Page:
Clark, K; Cavicchi, J; Jensen, K; Fitzgerald, R; Bennett, A; Kowalski, S P
This is a PowerPoint Presentation providing background on the nature of HIV and AIDS as well as how vaccines are developed and tested. The purpose is to generate broad-based support of HIV vaccine research and trials.
A human immunodeficiency virus (HIV) vaccine remains a central component in the quest to control the worldwide epidemic. To examine the status of the development of HIV vaccines, we review the results of the efficacy trials carried out to date and the immunologic principles that guided them. Four vaccine concepts have been evaluated in HIV-1 vaccine efficacy trials, and the results of these trials have provided significant information for future vaccine development. While one of these trials demonstrated that a safe and effective HIV vaccine is possible, many questions remain regarding the basis for the observed protection and the most efficient way to stimulate it. Novel HIV vaccine strategies including induction of highly potent broadly neutralizing antibodies, use of novel homologous and heterologous vector systems, and vectored immunoprophylaxis seek to expand and build upon the knowledge gained from these trials.
The goal of a therapeutic HIV vaccine is to attenuate HIV disease progression in those already infected. Our objective was to establish comparative efficacy and cost-effectiveness thresholds at which a therapeutic vaccine would make a valuable contribution to HIV care. Using an HIV computer simulation model, we compared therapeutic vaccination with HIV standard of care without vaccination. Input data were
Rochelle P. Walensky; A. David Paltiel; Sue J. Goldie; Rajesh T. Gandhi; Milton C. Weinstein; George R. Seage; Heather E. Smith; Hong Zhang; Kenneth A. Freedberg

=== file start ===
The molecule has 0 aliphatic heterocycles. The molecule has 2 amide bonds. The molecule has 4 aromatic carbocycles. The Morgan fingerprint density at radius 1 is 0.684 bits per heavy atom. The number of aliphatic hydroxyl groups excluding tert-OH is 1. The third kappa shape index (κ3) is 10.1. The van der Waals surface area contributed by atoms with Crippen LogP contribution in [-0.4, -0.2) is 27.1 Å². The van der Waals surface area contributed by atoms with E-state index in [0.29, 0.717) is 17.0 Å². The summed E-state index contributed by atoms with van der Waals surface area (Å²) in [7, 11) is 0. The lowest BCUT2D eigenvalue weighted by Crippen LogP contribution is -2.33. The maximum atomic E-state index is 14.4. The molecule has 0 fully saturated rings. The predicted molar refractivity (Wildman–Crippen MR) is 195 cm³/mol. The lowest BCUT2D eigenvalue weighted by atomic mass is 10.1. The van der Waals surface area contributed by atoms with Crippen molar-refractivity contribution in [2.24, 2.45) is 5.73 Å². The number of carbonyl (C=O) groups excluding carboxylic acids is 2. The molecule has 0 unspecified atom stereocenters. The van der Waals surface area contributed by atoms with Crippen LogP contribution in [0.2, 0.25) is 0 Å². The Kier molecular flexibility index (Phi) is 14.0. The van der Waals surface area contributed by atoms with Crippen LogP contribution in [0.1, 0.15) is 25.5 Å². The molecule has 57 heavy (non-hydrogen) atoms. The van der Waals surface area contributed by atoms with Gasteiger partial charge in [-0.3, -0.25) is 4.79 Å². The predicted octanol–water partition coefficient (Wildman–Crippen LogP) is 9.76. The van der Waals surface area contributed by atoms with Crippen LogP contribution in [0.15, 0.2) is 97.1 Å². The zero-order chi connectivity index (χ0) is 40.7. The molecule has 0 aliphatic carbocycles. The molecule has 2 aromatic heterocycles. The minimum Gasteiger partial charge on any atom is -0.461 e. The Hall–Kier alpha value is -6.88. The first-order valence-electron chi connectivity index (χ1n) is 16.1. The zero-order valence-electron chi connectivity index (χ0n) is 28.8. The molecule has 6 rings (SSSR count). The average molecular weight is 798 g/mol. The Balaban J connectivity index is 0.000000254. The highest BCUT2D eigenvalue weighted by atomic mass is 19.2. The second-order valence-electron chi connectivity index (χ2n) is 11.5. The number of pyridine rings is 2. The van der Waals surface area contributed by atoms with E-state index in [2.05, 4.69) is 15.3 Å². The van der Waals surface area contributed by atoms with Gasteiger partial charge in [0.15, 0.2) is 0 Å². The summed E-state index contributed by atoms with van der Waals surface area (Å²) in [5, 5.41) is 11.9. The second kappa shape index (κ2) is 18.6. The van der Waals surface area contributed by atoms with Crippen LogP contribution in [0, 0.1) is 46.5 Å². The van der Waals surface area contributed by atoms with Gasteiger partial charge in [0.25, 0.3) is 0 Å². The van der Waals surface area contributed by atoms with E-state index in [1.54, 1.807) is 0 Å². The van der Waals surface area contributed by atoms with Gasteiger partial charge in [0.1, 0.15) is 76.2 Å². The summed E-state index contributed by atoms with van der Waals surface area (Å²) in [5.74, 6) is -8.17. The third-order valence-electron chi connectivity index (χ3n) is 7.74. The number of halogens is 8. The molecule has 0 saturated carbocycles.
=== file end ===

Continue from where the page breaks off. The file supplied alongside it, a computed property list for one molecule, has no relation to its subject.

HIV antibody (Ab) functions capable of preventing mucosal cell-free or cell-to-cell HIV transmission are critical for the development of effective prophylactic and therapeutic vaccines. In addition to CD4+ T cells, other potential HIV-target cell types including antigen-presenting cells (APCs) (dendritic cells, macrophages) residing at mucosal sites are infected. Moreover, the interactions between APCs and HIV lead to HIV cell-to-cell transmission. Recently discovered broadly neutralizing antibodies (NAbs) are able to neutralize a broad spectrum of HIV strains, inhibit cell-to-cell transfer, and efficiently protect from infection in the experimentally challenged macaque model. However, the 31% protection observed in the RV144 vaccine trial in the absence of detectable NAbs in blood samples pointed to the possible role of additional Ab inhibitory functions. Increasing evidence suggests that IgG Fc? receptor (Fc?R)-mediated inhibition of Abs present at the mucosal site may play a role in protection against HIV mucosal transmission. Moreover, mucosal IgA Abs may be determinant in protection against HIV sexual transmission. Therefore, defining Ab inhibitory functions that could lead to protection is critical for further HIV vaccine design. Here, we review different inhibitory properties of HIV-specific Abs and discuss their potential role in protection against HIV sexual transmission.